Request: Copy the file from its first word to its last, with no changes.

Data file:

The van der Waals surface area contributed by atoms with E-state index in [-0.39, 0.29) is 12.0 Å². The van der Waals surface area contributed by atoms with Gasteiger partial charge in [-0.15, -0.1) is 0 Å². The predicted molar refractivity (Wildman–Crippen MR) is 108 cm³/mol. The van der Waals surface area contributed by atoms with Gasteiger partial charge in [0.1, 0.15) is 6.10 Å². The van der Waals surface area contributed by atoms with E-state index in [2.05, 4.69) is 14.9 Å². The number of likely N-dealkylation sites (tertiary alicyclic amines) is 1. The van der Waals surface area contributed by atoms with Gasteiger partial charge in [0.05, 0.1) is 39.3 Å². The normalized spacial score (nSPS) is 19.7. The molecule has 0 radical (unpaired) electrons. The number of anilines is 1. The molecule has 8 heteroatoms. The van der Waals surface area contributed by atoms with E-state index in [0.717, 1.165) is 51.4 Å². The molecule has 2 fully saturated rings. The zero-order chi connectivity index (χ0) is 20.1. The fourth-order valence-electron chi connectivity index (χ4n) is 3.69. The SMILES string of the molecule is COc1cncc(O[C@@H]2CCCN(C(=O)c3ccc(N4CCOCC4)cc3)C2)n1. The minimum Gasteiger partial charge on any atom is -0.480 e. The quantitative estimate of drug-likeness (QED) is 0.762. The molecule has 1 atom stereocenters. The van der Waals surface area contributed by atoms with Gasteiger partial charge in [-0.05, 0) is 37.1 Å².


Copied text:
The van der Waals surface area contributed by atoms with E-state index in [-0.39, 0.29) is 12.0 Å². The van der Waals surface area contributed by atoms with Gasteiger partial charge in [-0.15, -0.1) is 0 Å². The predicted molar refractivity (Wildman–Crippen MR) is 108 cm³/mol. The van der Waals surface area contributed by atoms with Gasteiger partial charge in [0.1, 0.15) is 6.10 Å². The van der Waals surface area contributed by atoms with E-state index in [2.05, 4.69) is 14.9 Å². The number of likely N-dealkylation sites (tertiary alicyclic amines) is 1. The van der Waals surface area contributed by atoms with Gasteiger partial charge in [0.05, 0.1) is 39.3 Å². The normalized spacial score (nSPS) is 19.7. The molecule has 0 radical (unpaired) electrons. The number of anilines is 1. The molecule has 8 heteroatoms. The van der Waals surface area contributed by atoms with E-state index in [0.717, 1.165) is 51.4 Å². The molecule has 2 fully saturated rings. The zero-order chi connectivity index (χ0) is 20.1. The fourth-order valence-electron chi connectivity index (χ4n) is 3.69. The SMILES string of the molecule is COc1cncc(O[C@@H]2CCCN(C(=O)c3ccc(N4CCOCC4)cc3)C2)n1. The minimum Gasteiger partial charge on any atom is -0.480 e. The quantitative estimate of drug-likeness (QED) is 0.762. The molecule has 1 atom stereocenters. The van der Waals surface area contributed by atoms with Gasteiger partial charge in [-0.05, 0) is 37.1 Å².